I’ve thought fitfully about relationships and how they shape our views during this grinding start to the year.
They keep families, teams, political organisations and communities of interest together. They’re imperfect, occasionaly fractious and sometimes maddening. But we would not be ourselves without them.
Connections and shared experiences that make life worth living have festered on the backburner since March last year. No amount of Zoom catch ups can fill the void this creates in our lives.
This is the context to my becoming more anxious with feelings that, for all the benefits that technology brings, people aren’t connecting with others who hold different views to theirs.
Continue reading “Building trust takes more than soundbites”
How was 2020 for you? If you work in comms, it’s probably been a mixed bag at best.
COVID-19 wreaked huge damage on parts of the sector, with jobs and businesses lost. Many who stayed in work, in the public and private sector, were much busier and more stressed. They worked under a cloud of uncertainty, responding to constantly changing events.
There will be learning points from this. On balance though, comms professionals can be proud of how they supported the COVID-19 response. They helped organisations adapt, kept the public and stakeholders informed and saved lives. Need convincing? Check out these examples of how the NHS is responding across all these fronts on #FuturePRoof’s website.
It’s a great shame, then, to see comments about ‘PR disasters’ when mistakes happen. It featured in commentary on the government’s COVID response, around issues created and managed (badly) by people like Dominic Cummings. Its cousin – the ‘comms failing’ – was name-checked when local leaders raised legitimate concerns at being out of the loop on important policy announcements affecting their areas.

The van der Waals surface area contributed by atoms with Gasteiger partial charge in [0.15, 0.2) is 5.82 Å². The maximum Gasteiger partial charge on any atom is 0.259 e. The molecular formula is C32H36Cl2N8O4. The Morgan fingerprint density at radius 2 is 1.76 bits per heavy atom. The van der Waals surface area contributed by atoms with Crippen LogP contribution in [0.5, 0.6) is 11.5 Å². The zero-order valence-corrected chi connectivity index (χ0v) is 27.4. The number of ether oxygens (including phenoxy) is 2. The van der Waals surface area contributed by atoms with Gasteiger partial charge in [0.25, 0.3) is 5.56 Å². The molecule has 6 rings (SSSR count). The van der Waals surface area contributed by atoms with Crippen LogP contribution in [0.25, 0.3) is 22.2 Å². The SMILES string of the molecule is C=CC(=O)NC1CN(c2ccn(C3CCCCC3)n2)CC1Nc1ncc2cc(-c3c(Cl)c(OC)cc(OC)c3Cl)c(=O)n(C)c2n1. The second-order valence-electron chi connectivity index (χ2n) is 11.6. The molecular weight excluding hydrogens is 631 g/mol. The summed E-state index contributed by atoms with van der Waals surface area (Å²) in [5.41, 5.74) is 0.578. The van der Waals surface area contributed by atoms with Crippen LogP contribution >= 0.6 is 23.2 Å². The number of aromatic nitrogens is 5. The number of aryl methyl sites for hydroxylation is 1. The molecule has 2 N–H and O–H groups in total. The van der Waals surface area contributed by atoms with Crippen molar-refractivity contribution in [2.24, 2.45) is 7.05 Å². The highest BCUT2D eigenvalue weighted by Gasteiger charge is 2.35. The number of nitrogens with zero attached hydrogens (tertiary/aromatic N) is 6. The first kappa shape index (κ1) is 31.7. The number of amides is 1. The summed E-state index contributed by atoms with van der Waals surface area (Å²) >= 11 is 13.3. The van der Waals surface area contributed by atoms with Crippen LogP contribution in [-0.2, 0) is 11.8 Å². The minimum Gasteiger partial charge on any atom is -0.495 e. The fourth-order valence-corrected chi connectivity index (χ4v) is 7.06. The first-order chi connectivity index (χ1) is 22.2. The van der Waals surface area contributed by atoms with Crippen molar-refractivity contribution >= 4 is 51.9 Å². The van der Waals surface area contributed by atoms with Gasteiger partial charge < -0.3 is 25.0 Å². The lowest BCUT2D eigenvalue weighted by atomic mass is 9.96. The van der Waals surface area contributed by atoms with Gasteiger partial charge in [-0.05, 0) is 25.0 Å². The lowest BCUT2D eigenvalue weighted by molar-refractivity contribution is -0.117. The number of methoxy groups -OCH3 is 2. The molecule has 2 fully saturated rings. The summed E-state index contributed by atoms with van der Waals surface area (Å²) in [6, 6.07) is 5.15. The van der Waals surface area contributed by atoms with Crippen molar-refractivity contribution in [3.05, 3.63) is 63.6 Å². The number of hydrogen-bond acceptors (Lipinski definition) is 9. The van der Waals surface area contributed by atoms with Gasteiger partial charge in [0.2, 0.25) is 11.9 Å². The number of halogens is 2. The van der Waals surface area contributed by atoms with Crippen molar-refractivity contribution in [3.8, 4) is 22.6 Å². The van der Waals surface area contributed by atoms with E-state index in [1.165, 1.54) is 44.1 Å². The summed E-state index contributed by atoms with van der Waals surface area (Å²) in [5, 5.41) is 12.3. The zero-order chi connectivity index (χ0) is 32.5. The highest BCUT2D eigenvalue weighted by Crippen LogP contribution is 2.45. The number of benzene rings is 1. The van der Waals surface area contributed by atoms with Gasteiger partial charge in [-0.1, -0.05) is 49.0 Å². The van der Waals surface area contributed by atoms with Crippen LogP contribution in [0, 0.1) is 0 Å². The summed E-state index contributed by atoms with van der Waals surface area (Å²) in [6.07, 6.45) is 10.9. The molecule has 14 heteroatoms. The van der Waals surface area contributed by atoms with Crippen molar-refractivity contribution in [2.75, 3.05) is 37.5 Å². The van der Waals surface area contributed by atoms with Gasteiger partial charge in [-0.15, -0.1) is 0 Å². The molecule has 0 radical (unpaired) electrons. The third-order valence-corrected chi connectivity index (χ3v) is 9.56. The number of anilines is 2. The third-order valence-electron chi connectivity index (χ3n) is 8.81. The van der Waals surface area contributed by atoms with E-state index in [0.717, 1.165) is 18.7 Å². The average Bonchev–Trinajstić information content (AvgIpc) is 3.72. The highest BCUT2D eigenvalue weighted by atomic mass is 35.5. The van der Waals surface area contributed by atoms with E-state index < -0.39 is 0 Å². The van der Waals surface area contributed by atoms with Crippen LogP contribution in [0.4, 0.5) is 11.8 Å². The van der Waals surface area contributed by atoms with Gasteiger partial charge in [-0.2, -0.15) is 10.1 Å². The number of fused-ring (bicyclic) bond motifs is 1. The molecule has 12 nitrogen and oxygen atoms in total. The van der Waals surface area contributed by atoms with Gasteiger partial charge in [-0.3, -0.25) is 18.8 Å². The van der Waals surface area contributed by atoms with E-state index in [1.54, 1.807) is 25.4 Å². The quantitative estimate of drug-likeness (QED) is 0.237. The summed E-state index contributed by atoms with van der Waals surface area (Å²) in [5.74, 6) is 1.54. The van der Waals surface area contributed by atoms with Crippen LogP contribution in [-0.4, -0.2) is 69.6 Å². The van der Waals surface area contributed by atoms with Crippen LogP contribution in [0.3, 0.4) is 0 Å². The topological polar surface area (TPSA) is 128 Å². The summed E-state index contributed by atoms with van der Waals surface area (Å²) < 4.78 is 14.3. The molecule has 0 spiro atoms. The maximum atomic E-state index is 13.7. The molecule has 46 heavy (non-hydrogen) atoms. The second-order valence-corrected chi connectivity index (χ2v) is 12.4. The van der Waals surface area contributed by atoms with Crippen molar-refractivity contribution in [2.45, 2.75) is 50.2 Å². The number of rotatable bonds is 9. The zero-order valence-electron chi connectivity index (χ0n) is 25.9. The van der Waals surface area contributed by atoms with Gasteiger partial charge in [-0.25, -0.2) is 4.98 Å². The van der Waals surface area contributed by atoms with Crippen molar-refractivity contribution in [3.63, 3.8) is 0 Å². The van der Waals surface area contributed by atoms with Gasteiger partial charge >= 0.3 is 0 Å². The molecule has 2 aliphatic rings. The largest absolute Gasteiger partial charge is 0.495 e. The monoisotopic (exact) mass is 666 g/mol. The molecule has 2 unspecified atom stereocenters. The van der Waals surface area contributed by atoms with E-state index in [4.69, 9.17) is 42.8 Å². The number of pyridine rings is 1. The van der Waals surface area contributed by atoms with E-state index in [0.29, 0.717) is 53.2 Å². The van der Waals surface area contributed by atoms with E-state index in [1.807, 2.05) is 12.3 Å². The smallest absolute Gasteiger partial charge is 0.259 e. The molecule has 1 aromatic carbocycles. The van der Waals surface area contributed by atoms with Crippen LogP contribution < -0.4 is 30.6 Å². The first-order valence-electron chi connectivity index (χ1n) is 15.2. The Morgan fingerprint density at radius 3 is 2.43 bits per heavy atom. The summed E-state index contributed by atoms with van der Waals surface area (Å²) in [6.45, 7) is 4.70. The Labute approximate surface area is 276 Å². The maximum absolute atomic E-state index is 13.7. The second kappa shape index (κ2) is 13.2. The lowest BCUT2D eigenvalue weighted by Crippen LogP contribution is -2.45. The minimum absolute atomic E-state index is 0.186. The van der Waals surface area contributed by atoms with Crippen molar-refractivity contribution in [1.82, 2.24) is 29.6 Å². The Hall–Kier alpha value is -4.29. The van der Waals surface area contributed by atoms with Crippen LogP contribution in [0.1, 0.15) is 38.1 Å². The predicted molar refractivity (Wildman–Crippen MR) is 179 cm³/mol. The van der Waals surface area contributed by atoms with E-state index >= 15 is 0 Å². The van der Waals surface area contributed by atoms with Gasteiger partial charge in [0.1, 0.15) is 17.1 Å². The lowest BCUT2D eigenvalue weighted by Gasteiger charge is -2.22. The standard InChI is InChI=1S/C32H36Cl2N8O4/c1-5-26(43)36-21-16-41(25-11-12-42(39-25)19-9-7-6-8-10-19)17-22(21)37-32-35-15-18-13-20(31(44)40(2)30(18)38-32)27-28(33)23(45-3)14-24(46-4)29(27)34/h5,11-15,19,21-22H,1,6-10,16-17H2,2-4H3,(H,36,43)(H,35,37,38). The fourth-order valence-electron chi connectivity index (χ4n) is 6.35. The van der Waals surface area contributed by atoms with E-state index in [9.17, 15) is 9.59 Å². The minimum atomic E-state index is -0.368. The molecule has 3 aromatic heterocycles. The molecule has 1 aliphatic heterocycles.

Continue reading “PR disaster? Good comms people are proving their worth”
Well, that was a year, wasn’t it!? Although I won’t be sorry to see the end of 2020, it’s brought what’s important into sharper focus.
COVID was immensely challenging, and continues to be. Brexit is distressing, but I have come to terms with it and hope we can start to move on from the sniping. Plate-spinning was relentless and exhausting. I’ve missed people. I can’t wait to see family, friends, colleagues and clients again. And I feel encouraged by a growing willingness to rethink how we live, work, travel and consume stuff.
I’ve written more regularly on this blog and for other titles in 2020, after a couple of years when I wrote very little. Along with daily exercise and music, it’s kept me clear headed and in reasonably good spirits. I will hold onto those habits in 2021.
I’m pleased by the level of engagement in the blogs and am grateful to everyone who’s taken the time to read them this year. I hope you’ve found them useful if you have. Below are the three most read posts from the last year. Thank you to everyone who took the time to read, share or comment on these and other posts. It means a lot.